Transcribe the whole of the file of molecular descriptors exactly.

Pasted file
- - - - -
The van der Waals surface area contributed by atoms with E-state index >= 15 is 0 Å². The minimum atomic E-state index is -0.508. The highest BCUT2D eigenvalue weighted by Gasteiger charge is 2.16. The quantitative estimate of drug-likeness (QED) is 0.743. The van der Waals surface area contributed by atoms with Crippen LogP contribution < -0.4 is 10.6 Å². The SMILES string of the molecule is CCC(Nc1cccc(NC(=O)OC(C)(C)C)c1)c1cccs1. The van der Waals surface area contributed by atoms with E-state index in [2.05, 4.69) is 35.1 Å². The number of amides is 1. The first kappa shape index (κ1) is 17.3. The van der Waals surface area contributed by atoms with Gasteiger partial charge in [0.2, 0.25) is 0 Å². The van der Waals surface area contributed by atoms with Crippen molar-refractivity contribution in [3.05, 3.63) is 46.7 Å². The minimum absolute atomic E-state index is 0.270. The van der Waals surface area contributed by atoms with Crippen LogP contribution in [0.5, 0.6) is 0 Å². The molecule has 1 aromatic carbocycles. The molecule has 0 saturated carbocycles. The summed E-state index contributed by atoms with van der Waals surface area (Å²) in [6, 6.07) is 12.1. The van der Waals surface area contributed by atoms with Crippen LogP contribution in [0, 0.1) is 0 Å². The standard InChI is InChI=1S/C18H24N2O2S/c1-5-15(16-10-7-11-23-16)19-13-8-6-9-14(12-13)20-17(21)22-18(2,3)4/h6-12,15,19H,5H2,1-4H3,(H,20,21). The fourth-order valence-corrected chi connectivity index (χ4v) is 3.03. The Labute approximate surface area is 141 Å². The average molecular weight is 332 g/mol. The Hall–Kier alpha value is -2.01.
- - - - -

The van der Waals surface area contributed by atoms with E-state index >= 15 is 0 Å². The minimum atomic E-state index is -0.508. The highest BCUT2D eigenvalue weighted by Gasteiger charge is 2.16. The quantitative estimate of drug-likeness (QED) is 0.743. The van der Waals surface area contributed by atoms with Crippen LogP contribution < -0.4 is 10.6 Å². The SMILES string of the molecule is CCC(Nc1cccc(NC(=O)OC(C)(C)C)c1)c1cccs1. The van der Waals surface area contributed by atoms with E-state index in [2.05, 4.69) is 35.1 Å². The number of amides is 1. The first kappa shape index (κ1) is 17.3. The van der Waals surface area contributed by atoms with Gasteiger partial charge in [0.2, 0.25) is 0 Å². The van der Waals surface area contributed by atoms with Crippen molar-refractivity contribution in [3.05, 3.63) is 46.7 Å². The minimum absolute atomic E-state index is 0.270. The van der Waals surface area contributed by atoms with Crippen LogP contribution in [0.5, 0.6) is 0 Å². The molecule has 1 aromatic carbocycles. The molecule has 0 saturated carbocycles. The summed E-state index contributed by atoms with van der Waals surface area (Å²) in [6, 6.07) is 12.1. The van der Waals surface area contributed by atoms with Crippen LogP contribution in [0, 0.1) is 0 Å². The standard InChI is InChI=1S/C18H24N2O2S/c1-5-15(16-10-7-11-23-16)19-13-8-6-9-14(12-13)20-17(21)22-18(2,3)4/h6-12,15,19H,5H2,1-4H3,(H,20,21). The fourth-order valence-corrected chi connectivity index (χ4v) is 3.03. The Labute approximate surface area is 141 Å². The average molecular weight is 332 g/mol. The Hall–Kier alpha value is -2.01.